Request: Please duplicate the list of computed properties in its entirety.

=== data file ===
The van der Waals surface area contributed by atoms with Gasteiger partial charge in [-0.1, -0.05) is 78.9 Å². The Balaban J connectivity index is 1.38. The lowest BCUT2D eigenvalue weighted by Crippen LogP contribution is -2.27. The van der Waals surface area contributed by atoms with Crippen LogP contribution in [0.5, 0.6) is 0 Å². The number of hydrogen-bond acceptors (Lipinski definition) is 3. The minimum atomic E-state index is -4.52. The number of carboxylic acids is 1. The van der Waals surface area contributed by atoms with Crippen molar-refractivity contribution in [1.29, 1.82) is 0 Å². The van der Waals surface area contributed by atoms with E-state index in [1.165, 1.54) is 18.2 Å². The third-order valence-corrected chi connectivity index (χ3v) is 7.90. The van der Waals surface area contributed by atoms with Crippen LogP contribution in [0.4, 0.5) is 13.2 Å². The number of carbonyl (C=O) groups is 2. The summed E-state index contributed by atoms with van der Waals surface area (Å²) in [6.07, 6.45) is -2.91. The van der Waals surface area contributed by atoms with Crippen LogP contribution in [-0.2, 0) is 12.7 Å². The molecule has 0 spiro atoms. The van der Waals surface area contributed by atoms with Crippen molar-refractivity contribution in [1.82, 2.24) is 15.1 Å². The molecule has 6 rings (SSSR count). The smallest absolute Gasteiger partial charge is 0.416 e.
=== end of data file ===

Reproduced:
The van der Waals surface area contributed by atoms with Gasteiger partial charge in [-0.1, -0.05) is 78.9 Å². The Balaban J connectivity index is 1.38. The lowest BCUT2D eigenvalue weighted by Crippen LogP contribution is -2.27. The van der Waals surface area contributed by atoms with Crippen LogP contribution in [0.5, 0.6) is 0 Å². The number of hydrogen-bond acceptors (Lipinski definition) is 3. The minimum atomic E-state index is -4.52. The number of carboxylic acids is 1. The van der Waals surface area contributed by atoms with Crippen molar-refractivity contribution in [1.29, 1.82) is 0 Å². The van der Waals surface area contributed by atoms with E-state index in [1.165, 1.54) is 18.2 Å². The third-order valence-corrected chi connectivity index (χ3v) is 7.90. The van der Waals surface area contributed by atoms with Crippen LogP contribution in [0.4, 0.5) is 13.2 Å². The number of carbonyl (C=O) groups is 2. The summed E-state index contributed by atoms with van der Waals surface area (Å²) in [6.07, 6.45) is -2.91. The van der Waals surface area contributed by atoms with Crippen LogP contribution in [-0.2, 0) is 12.7 Å². The molecule has 0 spiro atoms. The van der Waals surface area contributed by atoms with Crippen molar-refractivity contribution in [1.82, 2.24) is 15.1 Å². The molecule has 6 rings (SSSR count). The smallest absolute Gasteiger partial charge is 0.416 e.